So why is it more acceptable in our society for men to break the gender rules? After some research, I found a Drag King stating “We live in a society that sexualizes femininity, so to have a woman dress as a man breaks those norms and mainstream society has a difficult time seeing women in masculine roles,” while on Yahoo! Answers (always a source of entertainment) somebody said because “women enjoy it less” and another person said “Drag Kings don’t sing as well”. Right. OK. I’ll go with the statement about society sexualizing femininity, as I agree.

Anyway, I do really recommend the Bowie exhibit. You can still get tickets in person at the V&A if you’re lucky. The exhibit is wonderful, and to celebrate Bowie in his gender-bending glory, have some videos:

& lastly, I couldn’t leave the exhibit with some Bowie gifts….

If you haven’t guessed from the postcard and the above video, I really love “Life On Mars”. xoxo

Scrapbooks from long ago…

When moving from NYC to Glasgow and then to multiple flats in London, I stupidly threw away my scrapbooks. I so need to start doing this again. I think my upcoming travels through Europe, Iceland and beyond will be a good inspiration + great time to start collecting things. I went around Selfridges yesterday looking for new moleskines for scrapbooking, only to realise I wasn’t going to pay over £20 for a notebook (I know, I know, don’t shop at Selfridges while on a budget). I’ll find the right notebooks somewhere soon. In the meantime, here are the lonely remains of my old scrapbooks. Why didn’t I take more photos of them?

My new favourite dress.

Who says you need to spend a lot of money to like the way you look? Not me. I bought this black & white polka dot dress for £5 at a jumble sale held at the London music venue, The Lexington, back in January. I have no idea what size it is. The girl who was selling it just kinda threw it at me (in a nice way) and said “I know you’ll fit into it!”. So I took it home, put it in my wardrobe until the cold weather went away (and that took a long, long time…). Finally, a few weeks ago I tried it on and voi la! I love it. Best £5 ever spent.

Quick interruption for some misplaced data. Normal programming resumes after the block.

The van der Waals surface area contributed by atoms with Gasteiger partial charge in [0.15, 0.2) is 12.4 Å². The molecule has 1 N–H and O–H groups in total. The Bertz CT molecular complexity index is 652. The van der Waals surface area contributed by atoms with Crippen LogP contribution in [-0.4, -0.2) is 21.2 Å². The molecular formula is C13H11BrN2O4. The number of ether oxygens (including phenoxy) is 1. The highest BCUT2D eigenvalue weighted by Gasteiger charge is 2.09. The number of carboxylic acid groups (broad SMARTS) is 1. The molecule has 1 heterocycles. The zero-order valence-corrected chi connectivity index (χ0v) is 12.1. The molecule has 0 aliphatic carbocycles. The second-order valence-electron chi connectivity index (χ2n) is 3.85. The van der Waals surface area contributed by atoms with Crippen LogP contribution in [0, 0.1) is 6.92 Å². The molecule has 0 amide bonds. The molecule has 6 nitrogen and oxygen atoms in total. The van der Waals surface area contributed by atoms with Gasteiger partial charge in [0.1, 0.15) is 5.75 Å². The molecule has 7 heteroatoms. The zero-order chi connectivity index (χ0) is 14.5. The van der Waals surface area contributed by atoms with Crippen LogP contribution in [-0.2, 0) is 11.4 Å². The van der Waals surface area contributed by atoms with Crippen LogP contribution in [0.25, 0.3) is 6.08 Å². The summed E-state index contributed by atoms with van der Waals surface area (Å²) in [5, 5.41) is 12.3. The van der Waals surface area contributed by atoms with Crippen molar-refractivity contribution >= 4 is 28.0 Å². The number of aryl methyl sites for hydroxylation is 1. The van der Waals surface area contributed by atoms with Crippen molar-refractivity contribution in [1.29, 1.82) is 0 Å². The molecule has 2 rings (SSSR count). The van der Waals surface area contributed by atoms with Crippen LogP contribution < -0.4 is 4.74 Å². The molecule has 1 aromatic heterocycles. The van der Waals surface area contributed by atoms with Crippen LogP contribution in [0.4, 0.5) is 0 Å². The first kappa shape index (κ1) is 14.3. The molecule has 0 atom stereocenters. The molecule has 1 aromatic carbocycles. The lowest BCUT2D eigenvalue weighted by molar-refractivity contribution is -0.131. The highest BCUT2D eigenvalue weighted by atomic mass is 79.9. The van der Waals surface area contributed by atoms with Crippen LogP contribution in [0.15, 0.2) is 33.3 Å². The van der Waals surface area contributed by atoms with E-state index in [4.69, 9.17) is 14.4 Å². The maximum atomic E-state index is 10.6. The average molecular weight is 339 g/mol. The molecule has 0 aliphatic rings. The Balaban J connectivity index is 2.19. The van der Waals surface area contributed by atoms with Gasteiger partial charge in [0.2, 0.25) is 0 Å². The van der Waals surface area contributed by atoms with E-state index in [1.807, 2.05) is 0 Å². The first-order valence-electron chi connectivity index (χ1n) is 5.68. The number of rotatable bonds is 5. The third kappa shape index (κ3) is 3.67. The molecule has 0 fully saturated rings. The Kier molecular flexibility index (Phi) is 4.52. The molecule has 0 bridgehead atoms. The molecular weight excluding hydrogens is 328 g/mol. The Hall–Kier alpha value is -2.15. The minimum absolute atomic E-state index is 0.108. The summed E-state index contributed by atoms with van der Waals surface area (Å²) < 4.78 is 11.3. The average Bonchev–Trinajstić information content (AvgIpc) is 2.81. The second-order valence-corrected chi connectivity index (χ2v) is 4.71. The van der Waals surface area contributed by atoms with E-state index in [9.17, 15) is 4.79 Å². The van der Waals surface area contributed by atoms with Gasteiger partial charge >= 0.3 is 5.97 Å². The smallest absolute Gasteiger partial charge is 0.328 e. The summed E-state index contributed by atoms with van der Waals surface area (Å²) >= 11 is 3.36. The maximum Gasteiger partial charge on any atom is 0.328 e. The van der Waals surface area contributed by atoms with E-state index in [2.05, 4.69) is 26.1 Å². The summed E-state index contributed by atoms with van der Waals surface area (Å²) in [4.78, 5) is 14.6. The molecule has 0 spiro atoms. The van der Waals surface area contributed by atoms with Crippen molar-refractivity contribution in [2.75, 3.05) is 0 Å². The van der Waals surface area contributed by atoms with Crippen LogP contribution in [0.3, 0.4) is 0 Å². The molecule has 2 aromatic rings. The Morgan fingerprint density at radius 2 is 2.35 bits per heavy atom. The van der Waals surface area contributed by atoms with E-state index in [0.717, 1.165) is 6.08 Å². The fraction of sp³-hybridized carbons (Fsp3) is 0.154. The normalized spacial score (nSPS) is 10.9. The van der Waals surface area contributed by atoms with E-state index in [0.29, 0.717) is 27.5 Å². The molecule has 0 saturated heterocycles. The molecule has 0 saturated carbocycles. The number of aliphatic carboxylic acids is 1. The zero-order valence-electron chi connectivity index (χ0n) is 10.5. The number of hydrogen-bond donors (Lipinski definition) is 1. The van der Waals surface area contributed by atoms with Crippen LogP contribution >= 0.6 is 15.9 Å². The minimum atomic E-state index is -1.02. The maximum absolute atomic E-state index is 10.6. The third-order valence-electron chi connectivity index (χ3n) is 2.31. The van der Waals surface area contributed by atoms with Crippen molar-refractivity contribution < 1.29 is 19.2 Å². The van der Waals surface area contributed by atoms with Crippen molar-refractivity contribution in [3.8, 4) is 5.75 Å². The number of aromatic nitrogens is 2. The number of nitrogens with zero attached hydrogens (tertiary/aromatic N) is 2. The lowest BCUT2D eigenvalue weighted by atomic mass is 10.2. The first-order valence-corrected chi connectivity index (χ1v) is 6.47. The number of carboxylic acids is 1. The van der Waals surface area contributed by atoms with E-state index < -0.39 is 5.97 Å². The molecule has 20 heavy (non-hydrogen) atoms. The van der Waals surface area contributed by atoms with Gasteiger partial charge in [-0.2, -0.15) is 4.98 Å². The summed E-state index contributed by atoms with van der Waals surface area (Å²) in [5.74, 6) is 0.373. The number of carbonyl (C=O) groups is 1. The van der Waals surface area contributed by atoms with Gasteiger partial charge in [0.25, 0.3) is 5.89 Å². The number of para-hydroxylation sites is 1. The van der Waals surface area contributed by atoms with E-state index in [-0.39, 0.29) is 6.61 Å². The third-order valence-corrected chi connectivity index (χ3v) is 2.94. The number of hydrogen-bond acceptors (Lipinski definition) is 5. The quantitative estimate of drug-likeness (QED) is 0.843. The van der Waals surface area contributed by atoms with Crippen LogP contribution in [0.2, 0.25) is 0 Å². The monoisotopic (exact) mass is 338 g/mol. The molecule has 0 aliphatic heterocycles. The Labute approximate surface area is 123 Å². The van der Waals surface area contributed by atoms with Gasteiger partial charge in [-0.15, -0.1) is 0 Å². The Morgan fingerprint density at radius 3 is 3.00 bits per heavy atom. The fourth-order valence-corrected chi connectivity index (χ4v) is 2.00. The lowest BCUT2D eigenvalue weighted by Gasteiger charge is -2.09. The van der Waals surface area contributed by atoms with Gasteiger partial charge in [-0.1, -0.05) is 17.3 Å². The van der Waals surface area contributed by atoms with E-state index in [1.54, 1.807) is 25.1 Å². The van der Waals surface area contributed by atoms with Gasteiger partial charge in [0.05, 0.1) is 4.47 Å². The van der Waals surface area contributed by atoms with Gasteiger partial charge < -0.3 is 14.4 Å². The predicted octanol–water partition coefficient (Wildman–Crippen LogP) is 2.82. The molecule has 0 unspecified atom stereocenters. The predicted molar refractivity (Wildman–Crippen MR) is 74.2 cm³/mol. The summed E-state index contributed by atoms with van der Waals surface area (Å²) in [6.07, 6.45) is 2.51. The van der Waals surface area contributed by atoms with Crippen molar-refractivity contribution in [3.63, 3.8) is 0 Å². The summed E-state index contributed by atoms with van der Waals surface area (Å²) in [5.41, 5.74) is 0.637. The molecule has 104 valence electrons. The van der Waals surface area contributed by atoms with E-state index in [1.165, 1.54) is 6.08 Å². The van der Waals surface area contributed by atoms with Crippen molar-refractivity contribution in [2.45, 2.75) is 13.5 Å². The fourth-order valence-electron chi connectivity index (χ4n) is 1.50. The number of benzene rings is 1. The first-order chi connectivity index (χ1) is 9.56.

Here I’m wearing it in Brighton two weeks ago (it goes well with my black cardigan)

& last week at Bowie Weekend at the V&A. Yes, our faces are painted a la Aladdin Sane.


Light Painting

During this wonderful, sunny bank holiday – my husband Daniel and I ventured out to Wandsworth Common after dark and did some light drawing – using this light stick that he made as well as a bunch of fairy lights wrapped together with tape to swing around for making spheres and for “drawing”.

After 2 hours in the cold next to the duck pond (the ducks probably thought they were trippin…), these were our results:

I had to draw a heart.

The rest can be found on Daniel’s flickr page.

George Catlin at the National Portrait Gallery

The National Portrait Gallery is one of those places in London where I don’t normally think of when deciding to go to an art exhibit, but everytime I go I really enjoy it there. My husband and I already saw the much-hyped, and excellent May Ray exhibit, which is still showing until the end of this month. Then yesterday we stopped in again and this time ended up in the free exhibit on George Catlin’s American Indian portraits. George Catlin, who was from Pennsylvania, traveled to the Western US in the 1830s-1840s and painted portraits of the different tribes he encountered. One interesting piece of information was he found a tribe which is in present-day North Dakota. This tribe had paler skin and some had blue eyes. His theory is that they were descendents of a mythical Welsh settlement from the 1100s. This settlement is indeed mythical, as archeologists deny this settlement existed.

So, I didn’t have any expectations, and I really loved the portraits. Of course, I might be biased. I studied American Indian cultures and history for awhile. Even so, I recommend it to anyone who happens to be in central London and wants to check out a free exhibition. Besides, right outside is that controversial portrait of Kate Middleton, which you can see for yourself. I honestly don’t think it’s that bad.

an Indian woman from the North Dakotan tribe thought to descended from ancient Welsh settlers.

Head Chief of the Blackfoot Tribe

The George Catlin exhibit runs until 23 June.